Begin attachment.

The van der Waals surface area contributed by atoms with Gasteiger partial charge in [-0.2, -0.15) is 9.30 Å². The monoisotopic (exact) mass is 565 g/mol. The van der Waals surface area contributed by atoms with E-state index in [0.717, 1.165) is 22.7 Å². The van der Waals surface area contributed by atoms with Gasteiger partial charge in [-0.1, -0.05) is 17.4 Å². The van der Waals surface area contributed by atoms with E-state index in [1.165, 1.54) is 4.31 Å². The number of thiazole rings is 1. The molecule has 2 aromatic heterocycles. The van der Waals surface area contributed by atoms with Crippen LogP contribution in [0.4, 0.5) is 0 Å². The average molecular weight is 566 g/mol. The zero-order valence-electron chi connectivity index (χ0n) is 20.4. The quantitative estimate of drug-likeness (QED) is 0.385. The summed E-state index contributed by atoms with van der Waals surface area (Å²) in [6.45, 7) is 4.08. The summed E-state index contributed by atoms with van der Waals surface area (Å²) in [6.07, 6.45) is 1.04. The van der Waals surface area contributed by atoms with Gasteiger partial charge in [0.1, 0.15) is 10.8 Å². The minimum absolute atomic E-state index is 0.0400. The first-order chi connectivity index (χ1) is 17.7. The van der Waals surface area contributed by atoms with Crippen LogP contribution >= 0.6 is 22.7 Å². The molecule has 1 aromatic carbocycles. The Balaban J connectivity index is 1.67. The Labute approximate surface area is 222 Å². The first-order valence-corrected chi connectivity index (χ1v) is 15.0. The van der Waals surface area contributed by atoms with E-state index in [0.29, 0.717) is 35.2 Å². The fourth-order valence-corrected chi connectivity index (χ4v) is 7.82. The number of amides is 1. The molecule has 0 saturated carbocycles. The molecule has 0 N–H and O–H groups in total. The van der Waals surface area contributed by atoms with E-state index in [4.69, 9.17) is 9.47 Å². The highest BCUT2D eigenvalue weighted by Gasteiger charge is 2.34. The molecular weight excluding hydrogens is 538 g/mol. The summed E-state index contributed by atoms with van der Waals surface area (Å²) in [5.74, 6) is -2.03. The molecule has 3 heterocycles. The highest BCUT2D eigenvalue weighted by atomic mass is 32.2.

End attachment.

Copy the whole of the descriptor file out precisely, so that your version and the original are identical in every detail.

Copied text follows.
The van der Waals surface area contributed by atoms with Gasteiger partial charge in [-0.2, -0.15) is 9.30 Å². The monoisotopic (exact) mass is 565 g/mol. The van der Waals surface area contributed by atoms with E-state index in [0.717, 1.165) is 22.7 Å². The van der Waals surface area contributed by atoms with Gasteiger partial charge in [-0.1, -0.05) is 17.4 Å². The van der Waals surface area contributed by atoms with E-state index in [1.165, 1.54) is 4.31 Å². The number of thiazole rings is 1. The molecule has 2 aromatic heterocycles. The van der Waals surface area contributed by atoms with Crippen LogP contribution in [0.4, 0.5) is 0 Å². The average molecular weight is 566 g/mol. The zero-order valence-electron chi connectivity index (χ0n) is 20.4. The quantitative estimate of drug-likeness (QED) is 0.385. The summed E-state index contributed by atoms with van der Waals surface area (Å²) in [6.45, 7) is 4.08. The summed E-state index contributed by atoms with van der Waals surface area (Å²) in [6.07, 6.45) is 1.04. The van der Waals surface area contributed by atoms with Gasteiger partial charge in [0.1, 0.15) is 10.8 Å². The minimum absolute atomic E-state index is 0.0400. The first-order chi connectivity index (χ1) is 17.7. The van der Waals surface area contributed by atoms with Crippen LogP contribution >= 0.6 is 22.7 Å². The molecule has 1 aromatic carbocycles. The Balaban J connectivity index is 1.67. The Labute approximate surface area is 222 Å². The first-order valence-corrected chi connectivity index (χ1v) is 15.0. The van der Waals surface area contributed by atoms with E-state index in [0.29, 0.717) is 35.2 Å². The fourth-order valence-corrected chi connectivity index (χ4v) is 7.82. The number of amides is 1. The molecule has 0 saturated carbocycles. The molecule has 0 N–H and O–H groups in total. The van der Waals surface area contributed by atoms with E-state index in [4.69, 9.17) is 9.47 Å². The highest BCUT2D eigenvalue weighted by Gasteiger charge is 2.34. The molecular weight excluding hydrogens is 538 g/mol. The summed E-state index contributed by atoms with van der Waals surface area (Å²) in [5.74, 6) is -2.03. The molecule has 3 heterocycles. The highest BCUT2D eigenvalue weighted by atomic mass is 32.2.